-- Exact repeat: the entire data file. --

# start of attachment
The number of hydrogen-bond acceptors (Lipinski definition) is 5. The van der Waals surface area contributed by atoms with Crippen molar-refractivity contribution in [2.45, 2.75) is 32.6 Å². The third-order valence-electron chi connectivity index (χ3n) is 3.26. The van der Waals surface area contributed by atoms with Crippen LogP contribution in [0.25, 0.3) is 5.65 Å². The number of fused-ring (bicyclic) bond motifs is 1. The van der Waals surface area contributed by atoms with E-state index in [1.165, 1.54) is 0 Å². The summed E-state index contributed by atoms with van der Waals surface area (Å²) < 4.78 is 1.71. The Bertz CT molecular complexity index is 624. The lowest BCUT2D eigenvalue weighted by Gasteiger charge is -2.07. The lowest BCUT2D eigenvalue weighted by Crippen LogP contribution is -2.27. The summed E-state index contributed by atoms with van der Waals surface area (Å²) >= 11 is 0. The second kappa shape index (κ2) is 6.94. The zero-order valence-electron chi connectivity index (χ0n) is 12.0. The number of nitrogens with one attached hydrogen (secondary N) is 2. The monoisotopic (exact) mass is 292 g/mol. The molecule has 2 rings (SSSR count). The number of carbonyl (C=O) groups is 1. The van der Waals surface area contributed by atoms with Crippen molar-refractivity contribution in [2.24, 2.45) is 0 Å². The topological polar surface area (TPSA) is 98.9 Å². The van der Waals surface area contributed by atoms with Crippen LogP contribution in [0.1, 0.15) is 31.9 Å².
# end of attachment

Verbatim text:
The number of hydrogen-bond acceptors (Lipinski definition) is 5. The van der Waals surface area contributed by atoms with Crippen molar-refractivity contribution in [2.45, 2.75) is 32.6 Å². The third-order valence-electron chi connectivity index (χ3n) is 3.26. The van der Waals surface area contributed by atoms with Crippen LogP contribution in [0.25, 0.3) is 5.65 Å². The number of fused-ring (bicyclic) bond motifs is 1. The van der Waals surface area contributed by atoms with E-state index in [1.165, 1.54) is 0 Å². The summed E-state index contributed by atoms with van der Waals surface area (Å²) < 4.78 is 1.71. The Bertz CT molecular complexity index is 624. The lowest BCUT2D eigenvalue weighted by Gasteiger charge is -2.07. The lowest BCUT2D eigenvalue weighted by Crippen LogP contribution is -2.27. The summed E-state index contributed by atoms with van der Waals surface area (Å²) >= 11 is 0. The second kappa shape index (κ2) is 6.94. The zero-order valence-electron chi connectivity index (χ0n) is 12.0. The number of nitrogens with one attached hydrogen (secondary N) is 2. The monoisotopic (exact) mass is 292 g/mol. The molecule has 2 rings (SSSR count). The number of carbonyl (C=O) groups is 1. The van der Waals surface area contributed by atoms with Crippen molar-refractivity contribution in [2.24, 2.45) is 0 Å². The topological polar surface area (TPSA) is 98.9 Å². The van der Waals surface area contributed by atoms with Crippen LogP contribution in [0.1, 0.15) is 31.9 Å².